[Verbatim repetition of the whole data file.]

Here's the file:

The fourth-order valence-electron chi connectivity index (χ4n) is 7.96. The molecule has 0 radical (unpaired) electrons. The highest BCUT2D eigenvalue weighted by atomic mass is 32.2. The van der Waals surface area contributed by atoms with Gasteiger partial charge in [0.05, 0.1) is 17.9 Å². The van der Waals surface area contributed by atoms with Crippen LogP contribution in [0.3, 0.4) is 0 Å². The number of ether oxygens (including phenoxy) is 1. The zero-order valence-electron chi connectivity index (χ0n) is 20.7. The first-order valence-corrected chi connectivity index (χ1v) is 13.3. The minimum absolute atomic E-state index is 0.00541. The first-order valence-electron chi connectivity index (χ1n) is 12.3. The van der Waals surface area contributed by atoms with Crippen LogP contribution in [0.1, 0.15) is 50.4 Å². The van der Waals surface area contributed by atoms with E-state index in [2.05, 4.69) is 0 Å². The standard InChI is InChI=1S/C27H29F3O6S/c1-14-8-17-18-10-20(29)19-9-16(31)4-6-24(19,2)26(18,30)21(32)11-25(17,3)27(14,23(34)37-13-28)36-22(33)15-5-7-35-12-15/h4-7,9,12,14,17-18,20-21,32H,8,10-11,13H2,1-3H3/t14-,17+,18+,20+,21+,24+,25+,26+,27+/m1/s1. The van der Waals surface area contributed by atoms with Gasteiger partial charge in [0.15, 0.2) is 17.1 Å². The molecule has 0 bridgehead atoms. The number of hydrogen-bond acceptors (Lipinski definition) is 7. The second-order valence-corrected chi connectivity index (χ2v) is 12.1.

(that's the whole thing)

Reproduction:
The fourth-order valence-electron chi connectivity index (χ4n) is 7.96. The molecule has 0 radical (unpaired) electrons. The highest BCUT2D eigenvalue weighted by atomic mass is 32.2. The van der Waals surface area contributed by atoms with Gasteiger partial charge in [0.05, 0.1) is 17.9 Å². The van der Waals surface area contributed by atoms with Crippen LogP contribution in [0.3, 0.4) is 0 Å². The number of ether oxygens (including phenoxy) is 1. The zero-order valence-electron chi connectivity index (χ0n) is 20.7. The first-order valence-corrected chi connectivity index (χ1v) is 13.3. The minimum absolute atomic E-state index is 0.00541. The first-order valence-electron chi connectivity index (χ1n) is 12.3. The van der Waals surface area contributed by atoms with Crippen LogP contribution in [0.1, 0.15) is 50.4 Å². The van der Waals surface area contributed by atoms with E-state index in [2.05, 4.69) is 0 Å². The standard InChI is InChI=1S/C27H29F3O6S/c1-14-8-17-18-10-20(29)19-9-16(31)4-6-24(19,2)26(18,30)21(32)11-25(17,3)27(14,23(34)37-13-28)36-22(33)15-5-7-35-12-15/h4-7,9,12,14,17-18,20-21,32H,8,10-11,13H2,1-3H3/t14-,17+,18+,20+,21+,24+,25+,26+,27+/m1/s1. The van der Waals surface area contributed by atoms with Gasteiger partial charge in [0.15, 0.2) is 17.1 Å². The molecule has 0 bridgehead atoms. The number of hydrogen-bond acceptors (Lipinski definition) is 7. The second-order valence-corrected chi connectivity index (χ2v) is 12.1.